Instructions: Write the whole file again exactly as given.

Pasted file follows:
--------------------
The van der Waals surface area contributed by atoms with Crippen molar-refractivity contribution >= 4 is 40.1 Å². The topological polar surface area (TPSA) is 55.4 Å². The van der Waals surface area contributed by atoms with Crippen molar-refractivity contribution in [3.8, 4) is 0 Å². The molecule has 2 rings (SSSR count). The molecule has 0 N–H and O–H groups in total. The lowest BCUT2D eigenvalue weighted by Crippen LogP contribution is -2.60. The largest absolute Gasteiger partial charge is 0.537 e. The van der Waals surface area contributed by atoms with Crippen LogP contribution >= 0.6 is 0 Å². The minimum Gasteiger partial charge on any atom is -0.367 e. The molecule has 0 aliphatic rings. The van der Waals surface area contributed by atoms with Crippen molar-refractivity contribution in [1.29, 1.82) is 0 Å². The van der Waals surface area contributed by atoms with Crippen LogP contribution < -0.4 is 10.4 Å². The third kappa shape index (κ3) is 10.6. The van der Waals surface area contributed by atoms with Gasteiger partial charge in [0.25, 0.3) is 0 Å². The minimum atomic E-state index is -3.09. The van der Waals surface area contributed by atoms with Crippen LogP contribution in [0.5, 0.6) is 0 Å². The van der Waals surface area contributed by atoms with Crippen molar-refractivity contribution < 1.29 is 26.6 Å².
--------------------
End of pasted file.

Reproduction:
The van der Waals surface area contributed by atoms with Crippen molar-refractivity contribution >= 4 is 40.1 Å². The topological polar surface area (TPSA) is 55.4 Å². The van der Waals surface area contributed by atoms with Crippen molar-refractivity contribution in [3.8, 4) is 0 Å². The molecule has 2 rings (SSSR count). The molecule has 0 N–H and O–H groups in total. The lowest BCUT2D eigenvalue weighted by Crippen LogP contribution is -2.60. The largest absolute Gasteiger partial charge is 0.537 e. The van der Waals surface area contributed by atoms with Crippen LogP contribution >= 0.6 is 0 Å². The minimum Gasteiger partial charge on any atom is -0.367 e. The molecule has 0 aliphatic rings. The van der Waals surface area contributed by atoms with Crippen molar-refractivity contribution in [1.29, 1.82) is 0 Å². The van der Waals surface area contributed by atoms with Crippen LogP contribution < -0.4 is 10.4 Å². The third kappa shape index (κ3) is 10.6. The van der Waals surface area contributed by atoms with Gasteiger partial charge in [0.25, 0.3) is 0 Å². The minimum atomic E-state index is -3.09. The van der Waals surface area contributed by atoms with Crippen LogP contribution in [0.5, 0.6) is 0 Å². The van der Waals surface area contributed by atoms with Crippen molar-refractivity contribution < 1.29 is 26.6 Å².